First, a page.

The invasion of the (coffee) pod people

In Italy, Nespresso machines can't compete with the divine espresso served in cafes. Elsewhere, it might be another story. 

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Aperitivo snacks

In Italy, Nespresso machines can't compete with the divine espresso served in cafes. Elsewhere, it might be another story. 

So here we are in Torino, or were, four years ago, drinking a coffee at the storied Caffè Mulassano and watching smartly dressed Italians walk by. Their shoes cost more than a month's rent, but their aperitivo's a bargain, since it comes with free access to a buffet that puts Seattle's happy hours to shame. (Not to rub it in, but where else do freeloaders expect happy hour deals as if they were a birthright?)

And the coffee! Sure, it costs 5 euros at the baroque counter, but it's the most fragrant, flavorful espresso you'll ever drink. And while we're on the subject: remember how McDonald's used to bitch about Starbucks and its fancy-pants coffee? (The YouTube commercials are here.) Well, take a look at the billboard campaign Mickey D is running now!

Which brings us to Nespresso. I tried the machine and its single-serving espresso a couple of times on a recent trip to Vancouver, B.C. (where the Tourism Vancouver people generously put me up in two new luxury hotels). The coffee was surprisingly good, and a lot tastier than the filter-basket drip you find in most upscale hotel rooms.  A nice range of styles, organized by the color of the little pod containing the coffee, from robust to mellow. Of course if you want a machine of your own you've got to start by shelling out at least $300 for a machine (and up to ten times that much). And that's just the beginning.

The cost per capsule is 55 cents, and there are 16 different flavors and intensities. Nespresso boutiques in Europe are like high-fashion showrooms. Once you buy the machine, you return regularly as if checking out the latest couture designs ... or the latest movie star. George Clooney made a string of witty commercials for Nespresso; one with John Malkovich is here. You can buy the pods online, too, if you figure out how to navigate the too-cool-for-school website.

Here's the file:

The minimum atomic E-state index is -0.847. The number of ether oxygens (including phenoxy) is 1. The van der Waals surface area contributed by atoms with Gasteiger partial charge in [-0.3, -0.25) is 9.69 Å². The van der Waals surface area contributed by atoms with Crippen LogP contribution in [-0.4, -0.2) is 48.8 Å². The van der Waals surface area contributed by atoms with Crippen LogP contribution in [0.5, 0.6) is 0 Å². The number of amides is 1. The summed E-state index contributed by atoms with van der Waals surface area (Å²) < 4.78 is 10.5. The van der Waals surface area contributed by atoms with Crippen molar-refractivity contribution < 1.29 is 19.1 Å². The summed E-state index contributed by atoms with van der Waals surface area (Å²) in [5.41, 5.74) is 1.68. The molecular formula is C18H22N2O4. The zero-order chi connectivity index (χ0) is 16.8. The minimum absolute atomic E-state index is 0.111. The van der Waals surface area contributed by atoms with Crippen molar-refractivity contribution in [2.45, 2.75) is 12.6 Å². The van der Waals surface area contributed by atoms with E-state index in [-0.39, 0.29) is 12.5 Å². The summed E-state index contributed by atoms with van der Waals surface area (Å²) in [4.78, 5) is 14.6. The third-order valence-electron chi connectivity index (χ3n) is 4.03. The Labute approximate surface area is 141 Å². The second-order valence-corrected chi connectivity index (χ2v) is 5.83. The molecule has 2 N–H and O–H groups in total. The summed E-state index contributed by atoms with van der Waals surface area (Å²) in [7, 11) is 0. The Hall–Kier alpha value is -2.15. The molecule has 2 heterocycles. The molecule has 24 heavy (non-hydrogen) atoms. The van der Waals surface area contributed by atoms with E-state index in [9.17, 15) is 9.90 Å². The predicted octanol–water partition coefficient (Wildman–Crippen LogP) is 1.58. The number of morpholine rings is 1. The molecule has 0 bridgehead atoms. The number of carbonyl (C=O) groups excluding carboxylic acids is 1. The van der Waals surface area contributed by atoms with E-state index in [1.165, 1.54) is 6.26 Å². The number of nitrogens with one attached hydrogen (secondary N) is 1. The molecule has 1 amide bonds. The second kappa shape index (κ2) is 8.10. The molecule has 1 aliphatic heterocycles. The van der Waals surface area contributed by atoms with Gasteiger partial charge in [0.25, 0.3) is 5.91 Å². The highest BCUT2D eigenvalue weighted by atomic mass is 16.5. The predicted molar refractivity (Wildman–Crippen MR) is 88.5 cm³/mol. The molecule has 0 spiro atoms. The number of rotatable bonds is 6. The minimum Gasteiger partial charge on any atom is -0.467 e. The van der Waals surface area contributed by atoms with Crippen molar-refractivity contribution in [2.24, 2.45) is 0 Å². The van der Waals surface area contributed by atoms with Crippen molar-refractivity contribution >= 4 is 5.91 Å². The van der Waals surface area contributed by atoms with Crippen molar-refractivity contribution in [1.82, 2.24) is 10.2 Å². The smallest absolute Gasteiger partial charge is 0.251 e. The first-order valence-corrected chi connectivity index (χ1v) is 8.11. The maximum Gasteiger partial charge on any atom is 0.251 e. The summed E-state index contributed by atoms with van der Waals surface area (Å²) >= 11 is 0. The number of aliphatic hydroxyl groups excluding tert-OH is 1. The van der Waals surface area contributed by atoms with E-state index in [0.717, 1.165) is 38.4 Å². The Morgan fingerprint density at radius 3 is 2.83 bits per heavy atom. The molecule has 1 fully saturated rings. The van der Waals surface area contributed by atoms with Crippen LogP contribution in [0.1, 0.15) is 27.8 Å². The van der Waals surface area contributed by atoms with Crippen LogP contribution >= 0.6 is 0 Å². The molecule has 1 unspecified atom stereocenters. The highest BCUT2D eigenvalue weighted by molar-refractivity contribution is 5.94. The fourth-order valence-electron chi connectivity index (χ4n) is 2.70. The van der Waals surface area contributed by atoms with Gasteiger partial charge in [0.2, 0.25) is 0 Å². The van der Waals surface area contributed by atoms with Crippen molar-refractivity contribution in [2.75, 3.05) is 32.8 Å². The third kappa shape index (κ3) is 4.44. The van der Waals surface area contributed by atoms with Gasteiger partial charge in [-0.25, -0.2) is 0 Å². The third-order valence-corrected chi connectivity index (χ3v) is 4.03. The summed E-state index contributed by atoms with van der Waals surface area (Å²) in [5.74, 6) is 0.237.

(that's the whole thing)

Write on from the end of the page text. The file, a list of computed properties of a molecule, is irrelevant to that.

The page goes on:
Nespresso doesn't sell its pods in supermarkets, but its single-serving coffee competitors are happy to attract customers that way. And boy, does it make Nestlé mad! So does the imminent expiration, in 2012, of its patents to the Nespresso machine. According to a big story in the New York Times last month, "Nestlé has been working on ... ways to prevent competitors from hacking a system that uses unique water dynamics to pump an espresso kissed with foam out of a hermetically sealed aluminum capsule."

The biggest competitor, Sara Lee's Senseo, started selling its own pod, a perforated plastic capsule called l'Or, in French supermarkets this summer, priced at 37 cents. The company says they've sold 30 million units since June. Another rival, Ethical Coffee, found its factories raided by French police on a claim of patent infringement. And an Italian rival, Lavazza, announced last week that it is buying a stake in Green Mountain Coffee Roasters so that it can compete head-to-head with Nespresso in the US market.

More than three quarters of Green Mountain's $800 million in sales last year came from espresso brewing systems and their disposable capsules — single-use, nonrecyclable, nonbiodegradable pods made of plastic and tinfoil that are meant to be thrown away, filter, grounds and all, after a single use.

But what can they do? More biodegradable packaging? Recycling programs? Reusable filters? "The whole concept of the product is a little bit counter to environmental progress," says the Natural Resources Defense Council. "If you are trying to create something that is single use, disposable, and relies on a one-way packaging that can't be recycled, there are inherent problems with that."

The problem is less pressing, though, if you're sitting with your barista-brewed macchiato on the Piazza Castello in Torino in the late afternoon. Might even come up with a solution: why not mail the spent pods back to the company and require them to solve the problem? Meanwhile, I'll head along the arcade to the next café, Roberto or Florio, maybe, or even Torino, and get started on the aperitivo buffet.


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About the Authors & Contributors

Ronald Holden

Ronald Holden

Ronald Holden is a regular Crosscut contributor. His new book, published this month, is titled “HOME GROWN Seattle: 101 True Tales of Local Food & Drink." (Belltown Media. $17.95).